Mafia Mamma Review – The Drought of Good Catherine Hardwicke Films Continues

Catherine Hardwicke’s career as a director is hard to pin down. Her brilliant first film Thirteen (2003) co-written by Nikki Reed was a blistering investigation into disenfranchised teenagers. Her follow up, Lords of Dogtown (2005) was a biopic of the some of the people who made skateboarding a professional sport (and an investigation of disenfranchised teens). Then came Twilight (2008) her most financially successful film based on the bestselling novel by Stephenie Myer, and somewhere during that film Hardwicke seemed to lose her directorial voice and has been searching for it in multiple genres since.

Mafia Mamma finds Hardwicke turning to the action-comedy genre with limited results. Teaming up again with the always watchable Toni Collette who starred in Hardwicke’s 2015 work Miss You Already, Mafia Mamma mixes an incongruous bunch of ingredients to turn out something that is sadly under cooked.

Kirstin (Toni Collette) is about to be an empty nester. She works as a pitch executive for a pharmaceutical company who are more concerned with marketing their products to men (even if they’re not for men) than they are getting the drugs to people who need them. Her failed musician husband, Paul (Tim Daish) is having an affair and hasn’t shown any interest in Kristin sexually for three years. Kristin is a well of frustration as is evidenced by her Krav Magra sessions that she attends with her best friend. Providence would have it that she is called by Bianca (Monica Bellucci) the consigliere for her grandfather’s Italian Mafia empire telling her that as Don Guiseppe Balbano’s (Alessandro Bressanello) named heir she needs to come to Italy to sort out the family affairs – although Kristin is entirely ignorant of what “family affairs” mean in this context.

Working the classic “fish out of water” trope, Hardwicke and screenwriters Amanda Sthers, J. Michael Feldman, and Debbie Joon attempt a story about buried female rage and empowerment by showing that Kristin brings something to the table in her role as a Mafia Donna. Whether that be by brokering a kind of peace with rival Mafioso family the Romanos (who try to kill her and fail) or turning her grandfather’s vineyard into a legitimate business. Kristin finds herself in Italy in a skewed Under the Tuscan Sun meets The Godfather (both referenced) even having an affair with the younger and very handsome Lorenzo (Giulio Corso) who she tries to keep away from her ‘business’ despite him having an interest in it.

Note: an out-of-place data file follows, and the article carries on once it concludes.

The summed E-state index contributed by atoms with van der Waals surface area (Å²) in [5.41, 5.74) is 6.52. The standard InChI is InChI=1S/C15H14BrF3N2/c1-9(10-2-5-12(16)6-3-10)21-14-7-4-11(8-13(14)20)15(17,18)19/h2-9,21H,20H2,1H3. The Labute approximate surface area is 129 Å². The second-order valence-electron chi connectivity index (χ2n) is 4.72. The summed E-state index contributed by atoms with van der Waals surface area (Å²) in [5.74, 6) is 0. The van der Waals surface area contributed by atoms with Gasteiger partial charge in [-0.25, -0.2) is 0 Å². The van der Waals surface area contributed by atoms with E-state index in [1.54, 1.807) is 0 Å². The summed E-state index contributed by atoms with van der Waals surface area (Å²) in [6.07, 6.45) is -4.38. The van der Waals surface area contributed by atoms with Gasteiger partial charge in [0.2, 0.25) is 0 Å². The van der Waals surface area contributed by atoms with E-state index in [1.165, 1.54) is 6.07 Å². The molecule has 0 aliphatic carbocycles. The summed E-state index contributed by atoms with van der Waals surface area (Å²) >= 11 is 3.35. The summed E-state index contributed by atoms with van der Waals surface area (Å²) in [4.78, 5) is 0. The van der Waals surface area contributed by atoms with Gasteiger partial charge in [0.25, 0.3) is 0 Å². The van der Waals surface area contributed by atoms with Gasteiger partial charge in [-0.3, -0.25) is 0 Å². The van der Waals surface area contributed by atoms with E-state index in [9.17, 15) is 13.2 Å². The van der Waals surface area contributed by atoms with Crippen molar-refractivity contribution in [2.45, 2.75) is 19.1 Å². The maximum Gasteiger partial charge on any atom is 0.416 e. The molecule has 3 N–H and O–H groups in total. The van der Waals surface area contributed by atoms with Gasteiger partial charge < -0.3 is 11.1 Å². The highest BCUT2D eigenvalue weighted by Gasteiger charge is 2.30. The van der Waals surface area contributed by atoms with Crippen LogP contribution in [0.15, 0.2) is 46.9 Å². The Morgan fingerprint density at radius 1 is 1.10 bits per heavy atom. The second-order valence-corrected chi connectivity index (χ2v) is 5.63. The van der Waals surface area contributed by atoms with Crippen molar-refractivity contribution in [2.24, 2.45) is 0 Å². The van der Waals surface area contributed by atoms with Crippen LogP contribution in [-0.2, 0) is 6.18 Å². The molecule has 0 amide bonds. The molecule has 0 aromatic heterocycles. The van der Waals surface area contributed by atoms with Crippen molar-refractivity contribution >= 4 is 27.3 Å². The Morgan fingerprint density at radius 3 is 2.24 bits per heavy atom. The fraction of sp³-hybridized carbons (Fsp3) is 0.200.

The mix of comedy with some quite extreme violence (eyeballs end up out of their sockets, body parts end up in strange places) is just one part of the tonal discord. Collette is an exceptionally talented comic actor but even so, there are only so many reaction shots of her dealing with the reality of her situation and “You go, girl” moments the film can stretch out. Some of the better comedy comes from her bodyguards Dante (Alfonso Perugini) and Aldo (Francesco Mastroianni) but the element of near slapstick wears thin after a joke has been repeated more than twice.

Thin characterisation of the people around Kristin doesn’t help sell the film. Her best friend Jenny (Sofia Nomvente) is basically written as “spunky best friend,” and her rival for control of the Balbano family, Fabrizio (Eduardo Scarpetta) is set up from the beginning to be a misogynist thorn in her side. Monica Bellucci’s Bianca seems unendingly patient with Kristin and her inexperience and foibles to the point of absurdity – perhaps it is to underpin the women’s empowerment narrative that is running through the work, but narratively it seems nonsensical.

There are times when the comedy in Mafia Mamma does land and it shows the audience that there is potential for the film to appeal to certain audiences, and Collette is bringing quite a lot to Kristin. However, the film doesn’t know how to blend the elements into a seamless whole and that makes for a piece that has some exciting flashes but lacks the ability to weave together something that is interesting and sustainably entertaining.

Director: Catherine Hardwicke

Cast: Toni Collette, Monica Bellucci, Sofia Nomvente

Writers: Amanda Sthers, J. Michael Feldman, Debbie Joon

Nadine Whitney

Nadine Whitney holds qualifications in cinema, literature, cultural studies, education and design. When not writing about film, art or books, she can be found napping and missing her cat.

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